My copy of Christina Gallea Roy’s book Here today, gone tomorrow has an inscription on the fly leaf that reads in part ‘Here is the rest of the story!’ I first had contact with Gallea when she donated to the National Library in Canberra a collection of material relating to her early career as a dancer with Walter Gore’s and Paul Hinton’s company, Australian Theatre Ballet. And there is indeed a whole lot more to the story.
Christina Gallea and Alexander Roy came from very different dance backgrounds. She was Sydney girl and studied at the Frances Scully School of Dancing; her first professional engagement was as a dancer with the Gore/Hinton Australian Theatre Ballet in 1955. He came from Magdeburg and danced with the ballet company at the Komische Oper in East Berlin. They met as members of American Festival Ballet, with which they toured Europe, and married in the 1960s. Their dance training and early careers are discussed briefly in the opening sections of the book. These sections set the scene for an account of the more than thirty years they spent leading an independent ballet company, International Ballet Caravan,* later Alexander Roy London Ballet Theatre.
Those early sections of the book provide glimpses of some of the teachers and choreographers with whom they worked. From an Australian perspective, Gallea’s ongoing friendship and working relationship with Gore and Hinton have resulted in some insightful comments on these two artists. In addition to their work in 1955 with Australian Theatre Ballet, Gore and Hinton were in Australia with Ballet Rambert in the 1940s. However, very little has been written about their contribution to Australian dance so Gallea’s comments are more than welcome. But from a wider perspective Gallea also brings to life many others in the dance world who were working in London and Paris in the 1960s including teachers Audrey De Vos and Nora Kiss (Madame Nora), choreographer Léonide Massine and dancer and teacher Rosella Hightower.
The bulk of the book though records their life on the road travelling up and down England, across Europe, in Asia and through the Americas. It is an astonishing and absorbing story and full of marvellous, often hilarious anecdotes. Their repertoire was broad and largely original. Much of it was choreographed by Roy. Towards the end of the book Gallea writes: ‘We had given ourselves an outlet for almost unhindered creation, sometimes experimentation, and in doing this formed our own very individual style’. Their determination and their dedication to working independently seemed to know no bounds.
But what I found so arresting about the book was Gallea’s strong visual sensibility and her capacity to translate that sensibility into words. There’s her description of Paris in the 1960s: the cafes, the metro, the pissoirs, the clochards, the smells of ‘garlic, red wine and body odour’, the apartments with their unusual bathroom facilities. And her writing about food, as in her description of a meal taken in the Auvergne region of France ‘…boeuf en daube, made with the rich dark meat of the Camargue cattle which had marinated for a day in the equally rich and dark wine of the Languedoc…’. There are some evocative accounts of outdoor performances around the world and descriptions of theatres in various locations—in Quito, Ecuador, for example, where the auditorium held 4,000 people and sat in Gallea’s eyes ‘somewhere between a baroque cathedral and a 1930s movie palace’. And of course there are many stories about difficulties with accommodation, venues, transport, lighting rigs, contracts, collecting payment and so on.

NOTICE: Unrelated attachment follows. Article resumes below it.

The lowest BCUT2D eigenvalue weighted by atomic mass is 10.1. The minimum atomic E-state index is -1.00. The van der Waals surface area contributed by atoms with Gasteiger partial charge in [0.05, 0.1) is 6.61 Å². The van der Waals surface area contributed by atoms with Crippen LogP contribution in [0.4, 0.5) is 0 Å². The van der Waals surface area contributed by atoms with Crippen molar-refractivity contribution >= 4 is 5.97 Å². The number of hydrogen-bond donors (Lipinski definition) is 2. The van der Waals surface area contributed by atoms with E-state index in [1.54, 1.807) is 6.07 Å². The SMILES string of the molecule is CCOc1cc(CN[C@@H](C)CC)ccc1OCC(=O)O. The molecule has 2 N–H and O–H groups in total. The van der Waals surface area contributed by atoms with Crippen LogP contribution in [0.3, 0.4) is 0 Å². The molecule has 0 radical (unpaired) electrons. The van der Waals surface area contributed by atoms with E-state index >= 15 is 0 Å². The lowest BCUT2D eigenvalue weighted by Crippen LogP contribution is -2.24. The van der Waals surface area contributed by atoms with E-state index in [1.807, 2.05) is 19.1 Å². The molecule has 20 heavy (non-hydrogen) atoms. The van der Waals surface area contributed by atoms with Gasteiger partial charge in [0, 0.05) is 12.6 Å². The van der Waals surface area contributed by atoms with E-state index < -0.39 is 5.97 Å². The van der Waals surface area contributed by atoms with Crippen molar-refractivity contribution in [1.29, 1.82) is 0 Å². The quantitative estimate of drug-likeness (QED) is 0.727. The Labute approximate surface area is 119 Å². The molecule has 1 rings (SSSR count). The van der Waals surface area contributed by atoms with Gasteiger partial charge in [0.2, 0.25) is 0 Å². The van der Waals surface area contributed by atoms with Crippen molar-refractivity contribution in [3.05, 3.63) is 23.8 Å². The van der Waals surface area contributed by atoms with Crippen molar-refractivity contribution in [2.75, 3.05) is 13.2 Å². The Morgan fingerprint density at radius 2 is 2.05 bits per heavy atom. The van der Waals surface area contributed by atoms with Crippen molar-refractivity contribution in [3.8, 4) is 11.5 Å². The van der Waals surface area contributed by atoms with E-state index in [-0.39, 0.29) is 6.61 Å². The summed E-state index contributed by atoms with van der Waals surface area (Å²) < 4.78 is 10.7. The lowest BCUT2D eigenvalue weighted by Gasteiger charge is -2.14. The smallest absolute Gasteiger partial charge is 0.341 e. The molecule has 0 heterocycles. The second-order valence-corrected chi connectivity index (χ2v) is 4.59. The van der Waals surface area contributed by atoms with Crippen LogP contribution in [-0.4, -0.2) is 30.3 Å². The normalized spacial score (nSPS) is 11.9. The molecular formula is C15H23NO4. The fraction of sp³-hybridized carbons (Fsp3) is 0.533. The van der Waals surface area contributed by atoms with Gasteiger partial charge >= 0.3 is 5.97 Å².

This is not an academic book. Its subtitle is ‘A life in dance’ and that’s exactly what the book is about—a life spent dancing with all its problems and pleasures. Gallea writes as a kind of summary, ‘It had been an extraordinary adventure, foolhardy, no doubt, and if the workload had often been unbearable, the rewards had been many.’ It is so easy to live that adventure vicariously through the pages of this book. I haven’t enjoyed a dance book so much for a long time.
Michelle Potter, 12 July 2012
Christina Gallea Roy, Here today, gone tomorrow: a life in dance (Sussex: Book Guild Publishing, 2012)
Hardback, 338 pp. ISBN 978-1-84624-690-6
RRP £17.99. Available through many online sites.
*There is a kind of Australian bonus in the accounts of International Ballet Caravan. Graeme Murphy and Janet Vernon performed with the company briefly in the 1970s. Here today, gone tomorrow thus provides background for the early years of the Murphy/Vernon story.